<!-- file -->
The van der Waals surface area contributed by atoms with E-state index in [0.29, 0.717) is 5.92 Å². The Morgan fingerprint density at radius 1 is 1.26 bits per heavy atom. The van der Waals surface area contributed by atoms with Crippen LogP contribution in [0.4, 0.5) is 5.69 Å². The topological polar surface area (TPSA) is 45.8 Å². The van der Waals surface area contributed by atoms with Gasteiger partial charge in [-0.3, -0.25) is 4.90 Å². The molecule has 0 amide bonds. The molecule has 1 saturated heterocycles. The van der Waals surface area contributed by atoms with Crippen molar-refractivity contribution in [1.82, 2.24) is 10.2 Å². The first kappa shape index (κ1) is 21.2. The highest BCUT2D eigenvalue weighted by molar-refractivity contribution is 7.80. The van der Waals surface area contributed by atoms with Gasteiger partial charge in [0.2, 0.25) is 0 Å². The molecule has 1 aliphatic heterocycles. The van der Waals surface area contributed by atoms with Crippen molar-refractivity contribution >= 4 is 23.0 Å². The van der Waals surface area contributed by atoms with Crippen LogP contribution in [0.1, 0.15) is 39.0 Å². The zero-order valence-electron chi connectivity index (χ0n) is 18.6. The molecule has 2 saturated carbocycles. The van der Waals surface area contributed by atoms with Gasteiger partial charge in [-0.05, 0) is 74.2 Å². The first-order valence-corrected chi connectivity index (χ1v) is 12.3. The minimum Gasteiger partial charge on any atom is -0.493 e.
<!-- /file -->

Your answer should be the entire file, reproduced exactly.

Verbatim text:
The van der Waals surface area contributed by atoms with E-state index in [0.29, 0.717) is 5.92 Å². The Morgan fingerprint density at radius 1 is 1.26 bits per heavy atom. The van der Waals surface area contributed by atoms with Crippen LogP contribution in [0.4, 0.5) is 5.69 Å². The topological polar surface area (TPSA) is 45.8 Å². The van der Waals surface area contributed by atoms with Gasteiger partial charge in [-0.3, -0.25) is 4.90 Å². The molecule has 0 amide bonds. The molecule has 1 saturated heterocycles. The van der Waals surface area contributed by atoms with Crippen molar-refractivity contribution in [1.82, 2.24) is 10.2 Å². The first kappa shape index (κ1) is 21.2. The highest BCUT2D eigenvalue weighted by molar-refractivity contribution is 7.80. The van der Waals surface area contributed by atoms with Gasteiger partial charge in [0.2, 0.25) is 0 Å². The molecule has 1 aliphatic heterocycles. The van der Waals surface area contributed by atoms with Crippen molar-refractivity contribution >= 4 is 23.0 Å². The van der Waals surface area contributed by atoms with Crippen LogP contribution in [0.1, 0.15) is 39.0 Å². The zero-order valence-electron chi connectivity index (χ0n) is 18.6. The molecule has 2 saturated carbocycles. The van der Waals surface area contributed by atoms with Gasteiger partial charge in [-0.05, 0) is 74.2 Å². The first-order valence-corrected chi connectivity index (χ1v) is 12.3. The minimum Gasteiger partial charge on any atom is -0.493 e.